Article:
Monday Morning Quarterback – A Remarkable Display of Guesswork

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Danielle McLeod

Danielle McLeod is a highly qualified secondary English Language Arts Instructor who brings a diverse educational background to her classroom. With degrees in science, English, and literacy, she has worked to create cross-curricular materials to bridge learning gaps and help students focus on effective writing and speech techniques. Currently working as a dual credit technical writing instructor at a Career and Technical Education Center, her curriculum development surrounds student focus on effective communication for future career choices.

A Monday morning quarterback is the name given to a person who criticizes and second-guesses decisions made by somebody after the fact. The term is considered an idiom—a phrase or expression with a meaning that differs from its literal definition. In this case, the term is used to call somebody’s untimely judgment out. 

Understanding idioms is crucial for mastering the English language as they add depth and nuance to communication. They are often used in casual speech and writing and can help you grow practical communication skills. 

This guide delves into the definition, origin, contextual usage, and examples of the idiom Monday morning quarterback. Continue reading to learn how this idiom can be used and explore its related terms and phrases.

Monday Morning Quarterback – A Remarkable Display of Guesswork

What Does the Idiom Monday Morning Quarterback?

The idiom Monday morning quarterback refers to someone who criticizes or offers hindsight commentary on an event, situation, or decision, particularly with the benefit of hindsight.

According to, a Monday morning quarterback means “a person who criticizes the actions or decisions of others after the fact, using hindsight to assess situations and specify alternative solutions.”

As an educator, I frequently encounter individuals who express opinions about education without having actual experience in the field. These individuals are Monday morning quarterbacks, offering judgments on a subject they have limited firsthand understanding of. Their comments often stem from emotional reactions and a lack of comprehensive information.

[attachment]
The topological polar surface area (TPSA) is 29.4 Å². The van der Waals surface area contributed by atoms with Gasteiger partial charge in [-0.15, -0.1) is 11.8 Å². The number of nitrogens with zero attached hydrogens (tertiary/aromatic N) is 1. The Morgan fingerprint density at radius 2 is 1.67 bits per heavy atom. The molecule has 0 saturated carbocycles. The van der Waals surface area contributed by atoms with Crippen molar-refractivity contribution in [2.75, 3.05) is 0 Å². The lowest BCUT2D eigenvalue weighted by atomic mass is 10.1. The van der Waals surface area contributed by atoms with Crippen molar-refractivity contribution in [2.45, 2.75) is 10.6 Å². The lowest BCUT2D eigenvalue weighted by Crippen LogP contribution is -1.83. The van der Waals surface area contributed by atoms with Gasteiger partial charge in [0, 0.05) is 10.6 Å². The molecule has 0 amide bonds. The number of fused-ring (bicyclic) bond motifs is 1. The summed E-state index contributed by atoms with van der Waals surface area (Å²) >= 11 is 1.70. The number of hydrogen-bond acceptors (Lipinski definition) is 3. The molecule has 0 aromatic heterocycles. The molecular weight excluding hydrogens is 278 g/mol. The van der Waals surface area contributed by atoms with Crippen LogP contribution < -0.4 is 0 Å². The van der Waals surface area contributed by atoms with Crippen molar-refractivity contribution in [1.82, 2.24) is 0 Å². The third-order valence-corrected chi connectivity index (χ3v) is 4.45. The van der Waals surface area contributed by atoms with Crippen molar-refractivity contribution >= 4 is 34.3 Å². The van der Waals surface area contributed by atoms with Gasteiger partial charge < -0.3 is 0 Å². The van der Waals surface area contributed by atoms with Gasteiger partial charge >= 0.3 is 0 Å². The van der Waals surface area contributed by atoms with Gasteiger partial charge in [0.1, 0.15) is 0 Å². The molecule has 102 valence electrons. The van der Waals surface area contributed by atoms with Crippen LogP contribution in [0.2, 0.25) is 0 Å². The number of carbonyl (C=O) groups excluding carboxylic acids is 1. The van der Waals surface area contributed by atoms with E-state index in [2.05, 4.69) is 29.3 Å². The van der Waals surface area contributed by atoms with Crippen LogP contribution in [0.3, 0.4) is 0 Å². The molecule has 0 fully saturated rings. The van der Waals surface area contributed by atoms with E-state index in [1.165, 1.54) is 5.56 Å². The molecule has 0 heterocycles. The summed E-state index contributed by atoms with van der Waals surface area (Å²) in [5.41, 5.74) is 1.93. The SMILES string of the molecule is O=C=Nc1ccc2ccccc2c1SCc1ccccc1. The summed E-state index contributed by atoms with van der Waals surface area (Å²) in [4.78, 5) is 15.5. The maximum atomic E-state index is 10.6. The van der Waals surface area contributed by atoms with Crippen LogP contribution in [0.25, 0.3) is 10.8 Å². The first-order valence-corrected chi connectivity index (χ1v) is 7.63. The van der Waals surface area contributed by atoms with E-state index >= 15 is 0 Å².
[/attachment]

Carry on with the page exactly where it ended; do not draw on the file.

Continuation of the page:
Variations of the Idiom

One common variation is Monday morning quarterbacking, transforming the familiar noun into a verb. Another equivalent term is armchair quarterback. Both Monday morning quarterback and armchair quarterback are interchangeable idioms used to describe someone who critiques or offers hindsight commentary on events with the benefit of hindsight.

How Is Monday Morning Quarterback Commonly Used in Context?

The idiom Monday morning quarterback is a versatile expression with widespread usage. In the following sections, we’ll explore the different contexts in which individuals might use this idiom, real-life examples that illustrate its usage, and practical tips for effective application.

What Are the Different Ways to Use Monday Morning Quarterback?

The following examples illustrate versatile ways to apply the idiom Monday morning quarterback in describing the act of critiquing or offering opinions on events after they have occurred.

  • Post-event critique: “The company’s strategy might look flawed now, but it’s the Monday morning quarterbacks who are always the most critical.”
  • Hindsight analysis: “People tend to Monday morning quarterback the stock market, offering expert opinions after the market has closed.”
  • Evaluation of past decisions: “In the political arena, a Monday morning quarterback constantly scrutinizes decisions made by politicians, often with the benefit of hindsight.”
  • Reflecting on personal choices: “It’s natural to Monday morning quarterback our own decisions, wondering if we could have chosen differently.”
  • Sports commentary: “Sports analysts often engage in Monday morning quarterbacking, discussing what a team should have done differently in a game.”

Where Can You Find Examples of Monday Morning Quarterback?

You can find examples of the phrase Monday morning quarterback in various sources, including: